I stretch after a ride. If I don't, my legs tend to feel pretty tight the next morning and it can put me off going out cycling again because they generally can feel worse than they actually are. I don't currently stretch before a ride though. I've heard that it can actually weaken your muscles slighty.

    Why is it just your quads that hurt? What about your calves/glutes? If you've got the ball of your foot over the pedal spindles and your saddle height correct, you should be feeling an equal burn in all of your legs.

    As for getting off the saddle when climbing - just do what you feel comfortable with. I can do hours of climbing without getting off the saddle as it's what I prefer, yet others can be out of the saddle constantly jumping around.
  • GavHGavH Posts: 933
    Cheers Johncp, I'm sure you are right. I think I'm just being a bit inpatient and need to gradually up my miles per week and stick with it

    You've hit it in a nutshell right there. I rushed my mileage increase, adding well over 20-30% each week to my long rides and going from 0 to 60 odd miles in about 7 weeks. Not surprisingly, I ended up with a knee injury. The physio made me do various weird things and then decreed that my VMOs (inner quads) weren't as strong as they could be and this was causing the outer quads to become significantly more dominant towards the end of long rides, in turn pulling my knee cap tracking out of alignment. I took several weeks off and have steadily built the miles back up, adding in some running to try and inject some sessions where the inners get worked more than the outers.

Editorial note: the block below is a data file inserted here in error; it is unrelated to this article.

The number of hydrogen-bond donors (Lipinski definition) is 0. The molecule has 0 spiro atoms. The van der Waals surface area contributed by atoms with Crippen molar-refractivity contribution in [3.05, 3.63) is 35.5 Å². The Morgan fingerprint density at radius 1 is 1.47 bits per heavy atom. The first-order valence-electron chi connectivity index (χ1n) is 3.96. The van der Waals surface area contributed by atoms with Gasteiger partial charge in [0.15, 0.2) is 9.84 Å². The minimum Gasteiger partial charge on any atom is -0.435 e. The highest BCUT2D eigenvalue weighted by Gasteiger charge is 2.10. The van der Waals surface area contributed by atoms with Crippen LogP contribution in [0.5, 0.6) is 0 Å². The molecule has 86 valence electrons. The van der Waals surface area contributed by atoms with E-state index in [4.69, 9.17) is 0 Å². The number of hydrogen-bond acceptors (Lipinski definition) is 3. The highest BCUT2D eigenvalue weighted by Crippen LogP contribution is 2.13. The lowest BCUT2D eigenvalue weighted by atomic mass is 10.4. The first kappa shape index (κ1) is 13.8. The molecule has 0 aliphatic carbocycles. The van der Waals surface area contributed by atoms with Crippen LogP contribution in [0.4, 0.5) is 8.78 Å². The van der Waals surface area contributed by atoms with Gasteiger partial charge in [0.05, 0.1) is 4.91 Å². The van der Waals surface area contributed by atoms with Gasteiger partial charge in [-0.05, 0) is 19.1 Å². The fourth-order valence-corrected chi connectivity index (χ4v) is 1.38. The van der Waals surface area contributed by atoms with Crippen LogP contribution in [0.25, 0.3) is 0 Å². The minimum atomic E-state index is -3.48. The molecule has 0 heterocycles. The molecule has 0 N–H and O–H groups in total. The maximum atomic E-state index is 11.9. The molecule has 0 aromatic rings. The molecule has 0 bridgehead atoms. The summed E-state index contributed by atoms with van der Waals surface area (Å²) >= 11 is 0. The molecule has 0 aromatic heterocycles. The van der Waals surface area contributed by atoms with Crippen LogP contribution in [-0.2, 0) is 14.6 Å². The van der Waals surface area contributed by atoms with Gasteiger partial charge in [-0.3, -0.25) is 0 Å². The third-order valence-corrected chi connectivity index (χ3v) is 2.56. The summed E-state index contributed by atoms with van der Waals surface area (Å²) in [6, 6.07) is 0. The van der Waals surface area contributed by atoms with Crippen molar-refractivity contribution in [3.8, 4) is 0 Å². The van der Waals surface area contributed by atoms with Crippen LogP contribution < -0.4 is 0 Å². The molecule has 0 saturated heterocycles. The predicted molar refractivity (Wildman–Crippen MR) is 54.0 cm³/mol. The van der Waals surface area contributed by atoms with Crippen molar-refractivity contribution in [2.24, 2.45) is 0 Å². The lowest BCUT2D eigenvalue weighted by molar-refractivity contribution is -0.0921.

FWIW, I felt a cramp-ish type feeling in my inner quads going up hill and thought it was me just being weak and that more miles would sort it out. When my knee eventually failed me many weeks later, with a rather excrutiating pop, I was fortunate that it was at the top of a hill only a mile and a half from home.
  • Bhima wrote:
    Everyone feels pain when going hard. It's just that fitter people's definition of "hard" is harder than most people, as thier legs have adapted to the pain over time. No pain, no gain.

    I stretch after a ride. If I don't, my legs tend to feel pretty tight the next morning and it can put me off going out cycling again because they generally can feel worse than they actually are. I don't currently stretch before a ride though. I've heard that it can actually weaken your muscles slighty.

    Why is it just your quads that hurt? What about your calves/glutes? If you've got the ball of your foot over the pedal spindles and your saddle height correct, you should be feeling an equal burn in all of your legs.